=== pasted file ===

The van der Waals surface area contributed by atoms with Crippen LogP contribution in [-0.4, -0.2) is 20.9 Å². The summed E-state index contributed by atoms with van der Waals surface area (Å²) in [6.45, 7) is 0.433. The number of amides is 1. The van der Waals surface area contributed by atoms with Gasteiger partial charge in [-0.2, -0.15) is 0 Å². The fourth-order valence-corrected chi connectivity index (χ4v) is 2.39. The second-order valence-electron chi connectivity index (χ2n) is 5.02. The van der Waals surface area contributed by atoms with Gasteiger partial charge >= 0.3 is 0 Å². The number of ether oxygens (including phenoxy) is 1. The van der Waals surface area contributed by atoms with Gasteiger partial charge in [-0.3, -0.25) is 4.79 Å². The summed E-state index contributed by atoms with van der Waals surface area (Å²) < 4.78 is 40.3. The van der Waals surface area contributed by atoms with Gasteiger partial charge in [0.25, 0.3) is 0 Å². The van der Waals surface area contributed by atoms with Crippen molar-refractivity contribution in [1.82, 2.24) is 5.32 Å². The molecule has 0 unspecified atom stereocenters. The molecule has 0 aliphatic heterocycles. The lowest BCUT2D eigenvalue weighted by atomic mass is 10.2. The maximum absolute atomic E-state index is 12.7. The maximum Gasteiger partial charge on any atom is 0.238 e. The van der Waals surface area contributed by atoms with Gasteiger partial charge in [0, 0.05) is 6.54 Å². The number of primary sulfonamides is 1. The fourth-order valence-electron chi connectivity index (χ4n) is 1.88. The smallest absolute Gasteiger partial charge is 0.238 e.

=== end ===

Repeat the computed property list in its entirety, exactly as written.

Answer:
The van der Waals surface area contributed by atoms with Crippen LogP contribution in [-0.4, -0.2) is 20.9 Å². The summed E-state index contributed by atoms with van der Waals surface area (Å²) in [6.45, 7) is 0.433. The number of amides is 1. The van der Waals surface area contributed by atoms with Gasteiger partial charge in [-0.2, -0.15) is 0 Å². The fourth-order valence-corrected chi connectivity index (χ4v) is 2.39. The second-order valence-electron chi connectivity index (χ2n) is 5.02. The van der Waals surface area contributed by atoms with Gasteiger partial charge >= 0.3 is 0 Å². The number of ether oxygens (including phenoxy) is 1. The van der Waals surface area contributed by atoms with Gasteiger partial charge in [-0.3, -0.25) is 4.79 Å². The summed E-state index contributed by atoms with van der Waals surface area (Å²) < 4.78 is 40.3. The van der Waals surface area contributed by atoms with Gasteiger partial charge in [0.25, 0.3) is 0 Å². The van der Waals surface area contributed by atoms with Crippen molar-refractivity contribution in [1.82, 2.24) is 5.32 Å². The molecule has 0 unspecified atom stereocenters. The molecule has 0 aliphatic heterocycles. The lowest BCUT2D eigenvalue weighted by atomic mass is 10.2. The maximum absolute atomic E-state index is 12.7. The maximum Gasteiger partial charge on any atom is 0.238 e. The van der Waals surface area contributed by atoms with Gasteiger partial charge in [0, 0.05) is 6.54 Å². The number of primary sulfonamides is 1. The fourth-order valence-electron chi connectivity index (χ4n) is 1.88. The smallest absolute Gasteiger partial charge is 0.238 e.